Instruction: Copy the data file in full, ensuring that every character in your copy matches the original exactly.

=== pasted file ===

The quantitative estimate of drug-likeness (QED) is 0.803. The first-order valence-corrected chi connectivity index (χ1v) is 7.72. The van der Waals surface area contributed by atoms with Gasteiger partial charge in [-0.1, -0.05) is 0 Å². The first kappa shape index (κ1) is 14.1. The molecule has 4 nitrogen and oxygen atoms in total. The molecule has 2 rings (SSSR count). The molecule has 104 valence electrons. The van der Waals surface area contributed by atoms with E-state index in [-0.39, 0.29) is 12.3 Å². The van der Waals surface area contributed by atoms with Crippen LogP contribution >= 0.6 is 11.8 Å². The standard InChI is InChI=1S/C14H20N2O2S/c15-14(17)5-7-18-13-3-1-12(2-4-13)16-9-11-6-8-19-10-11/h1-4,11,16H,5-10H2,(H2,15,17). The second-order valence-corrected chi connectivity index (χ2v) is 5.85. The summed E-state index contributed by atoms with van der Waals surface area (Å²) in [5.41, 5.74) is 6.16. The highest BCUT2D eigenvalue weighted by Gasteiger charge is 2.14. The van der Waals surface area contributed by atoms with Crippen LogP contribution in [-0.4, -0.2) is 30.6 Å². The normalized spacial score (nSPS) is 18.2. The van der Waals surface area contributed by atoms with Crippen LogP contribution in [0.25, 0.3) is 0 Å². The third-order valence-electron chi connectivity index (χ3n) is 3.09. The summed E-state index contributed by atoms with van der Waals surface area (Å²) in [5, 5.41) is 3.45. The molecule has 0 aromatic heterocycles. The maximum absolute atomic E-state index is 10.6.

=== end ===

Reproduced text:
The quantitative estimate of drug-likeness (QED) is 0.803. The first-order valence-corrected chi connectivity index (χ1v) is 7.72. The van der Waals surface area contributed by atoms with Gasteiger partial charge in [-0.1, -0.05) is 0 Å². The first kappa shape index (κ1) is 14.1. The molecule has 4 nitrogen and oxygen atoms in total. The molecule has 2 rings (SSSR count). The molecule has 104 valence electrons. The van der Waals surface area contributed by atoms with E-state index in [-0.39, 0.29) is 12.3 Å². The van der Waals surface area contributed by atoms with Crippen LogP contribution >= 0.6 is 11.8 Å². The standard InChI is InChI=1S/C14H20N2O2S/c15-14(17)5-7-18-13-3-1-12(2-4-13)16-9-11-6-8-19-10-11/h1-4,11,16H,5-10H2,(H2,15,17). The second-order valence-corrected chi connectivity index (χ2v) is 5.85. The summed E-state index contributed by atoms with van der Waals surface area (Å²) in [5.41, 5.74) is 6.16. The highest BCUT2D eigenvalue weighted by Gasteiger charge is 2.14. The van der Waals surface area contributed by atoms with Crippen LogP contribution in [-0.4, -0.2) is 30.6 Å². The normalized spacial score (nSPS) is 18.2. The van der Waals surface area contributed by atoms with Crippen LogP contribution in [0.25, 0.3) is 0 Å². The third-order valence-electron chi connectivity index (χ3n) is 3.09. The summed E-state index contributed by atoms with van der Waals surface area (Å²) in [5, 5.41) is 3.45. The molecule has 0 aromatic heterocycles. The maximum absolute atomic E-state index is 10.6.